The abusive conditions of employment for women in SA’s garment industry

98% of female workers surveyed in 2022 say they have experienced one or more incidents of gender-based violence or harassment. Photo by Workers' World Media Productions

The LRS report which draws on testimonies from 117 workers in companies in three provinces finds that, bullying, verbal abuse, and physical forms of sexual harassment are common.

The garment sector is riddled with cases of gender-based violence and harassment (GBVH) that goes unpunished and most times, unreported due to a failure to implement company policies, according to a report by the Labour Research Services (LRS). The report covers different forms of violence such as rape, sexual assault, psychological abuse, bullying and more. Although GBVH occurs in various professions, it is particularly widespread in the garment industry where most of the general workers are women.

Cases of abuse against members of the LGBTQ+ community are also prevalent. According to the report, “The prejudice and discrimination faced by members of the LGBTQ+ community puts them at increased risk of threat and violence,” says the report.    

LRS researcher, Nina Benjamin said that the study reveals that in most cases, the perpetrators of GBVH are supervisors, managers, as well as co-workers. “Managers and supervisors use verbal abuse as a way of managing workers,” she said.

Graphic from LRS report

Dynamics like this, the report argues, are very common in the garment sector because of the unequal power between staff, where the perpetrators use violence to maintain their control over others and workers have to accept inappropriate touching leads to better job security. Romantic partners and former partners were also identified as common perpetrators, which in the past, would have been seen as a unrelated to an employee’s role at work. However, the International Labour Organisation’s (ILO) Violence and Harassment Convention 190 (C190) has challenged this way of thinking, arguing that domestic violence has a direct impact on an employee’s productivity, health, and safety at work.

In the garment industry, workplaces are often characterised by unequal power relations, which added to production pressure, often results in bullying, and physical or verbal abuse from senior members towards workers to meet targets. The workers, according to the report, spoke of a ‘culture of rudeness’ where managers and supervisors use verbal abuse as a way of managing workers. They feel that this along with the stress of meeting production targets feeds into what they describe as “a feeling of everyone being on edge and having no way to speak to each other.” 

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Types of GBVH that is experienced by garment workers who participated in the research. Graphic from LRS report.

Women are more vulnerable to violence and harassment where their employment is insecure and precarious because they lack legal protection and bargaining power. Unions are therefore critical to fighting GBVH and the LRS has confronted unions about the threats to workers in the garment industry. The South African Clothing and Textile Workers Union (Sactwu) says that the union has put in place a number of measures to improve conditions of employment where issues of GBVH are concerned. “As Sactwu, we have always played an active role to engage through our collective bargaining systems and structures that we have in the garment sector particularly,” says the union’s secretary general, Bonita Loubser.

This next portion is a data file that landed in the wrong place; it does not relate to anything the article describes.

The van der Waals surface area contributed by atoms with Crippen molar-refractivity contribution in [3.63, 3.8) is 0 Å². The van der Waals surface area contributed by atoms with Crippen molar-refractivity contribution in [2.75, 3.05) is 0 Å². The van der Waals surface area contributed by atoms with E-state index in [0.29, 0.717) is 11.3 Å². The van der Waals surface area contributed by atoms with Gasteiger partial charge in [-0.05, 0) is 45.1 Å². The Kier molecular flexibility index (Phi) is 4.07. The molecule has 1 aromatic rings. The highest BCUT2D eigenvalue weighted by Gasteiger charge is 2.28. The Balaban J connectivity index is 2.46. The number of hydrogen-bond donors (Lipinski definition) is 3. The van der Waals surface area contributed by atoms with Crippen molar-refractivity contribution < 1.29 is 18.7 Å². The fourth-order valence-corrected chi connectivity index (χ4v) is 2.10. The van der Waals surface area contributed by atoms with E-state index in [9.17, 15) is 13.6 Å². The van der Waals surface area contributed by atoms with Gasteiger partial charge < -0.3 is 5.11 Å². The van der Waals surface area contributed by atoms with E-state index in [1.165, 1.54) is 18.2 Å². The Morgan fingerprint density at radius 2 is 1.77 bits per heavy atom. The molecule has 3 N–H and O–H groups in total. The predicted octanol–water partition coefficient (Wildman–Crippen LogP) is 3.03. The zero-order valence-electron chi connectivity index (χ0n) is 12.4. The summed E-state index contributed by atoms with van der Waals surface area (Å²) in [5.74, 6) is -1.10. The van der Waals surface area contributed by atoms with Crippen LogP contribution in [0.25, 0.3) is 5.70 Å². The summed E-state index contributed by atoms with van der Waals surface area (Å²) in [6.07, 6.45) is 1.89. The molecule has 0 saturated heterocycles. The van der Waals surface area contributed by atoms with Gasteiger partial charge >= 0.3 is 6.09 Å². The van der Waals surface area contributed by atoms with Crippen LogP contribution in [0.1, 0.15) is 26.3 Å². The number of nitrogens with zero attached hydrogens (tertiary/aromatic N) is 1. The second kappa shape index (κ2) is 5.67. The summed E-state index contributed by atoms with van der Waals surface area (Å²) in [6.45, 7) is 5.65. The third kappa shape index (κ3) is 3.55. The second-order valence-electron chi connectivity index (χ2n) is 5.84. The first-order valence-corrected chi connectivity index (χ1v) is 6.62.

She says that Sactwu has helped shape the policies that are implemented within the industry. The union claims it has ensured that companies in the garment sector adopt a harassment code, guided by the Employment Equity Act. The union has also put their leaders through training workshops and capacity building seminars to combat GBVH in the workplace. “The role of the trade union has always been to robustly engage and to actively deal with matters involving GBVH in the workplace,” says Loubser.

Illustration by LRS

Benjamin argues that most companies in the sector claim to have harassment policies in place; however, most workers are not aware of these policies and those that are aware said that they found it difficult to access the policy. Another issue experienced by workers is that of the lack of consistent channels or procedures across companies to report any form of abuse experienced or witnessed. This has led to an even bigger issue of under-reporting and a culture of silence. “Workers report wanting to see stronger sanctions like warnings, dismissals and arrest, as well as clear policies and procedures, and more effective implementation, enforcement and monitoring of these policies,” Benjamin says.

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According to the LRS survey, 62% of the cases reported the perpetrator was not held accountable, which can only discourage future reporting of abuse. “It remains an issue for workers to report cases of GBV especially where members of management are directly involved,” say Loubser. She believes that it is the duty of unions such as Sactwu to use advocacy and awareness to advocate for workers to break the silence and blow the whistle against abuse.

Contributing to under-reporting and the culture of silence on the shopfloor is the failure by companies to adhere to their duties to provide all the necessary psychological support to their employees, as well as ensure that full discretion is practiced in order to not further victimise the employee.

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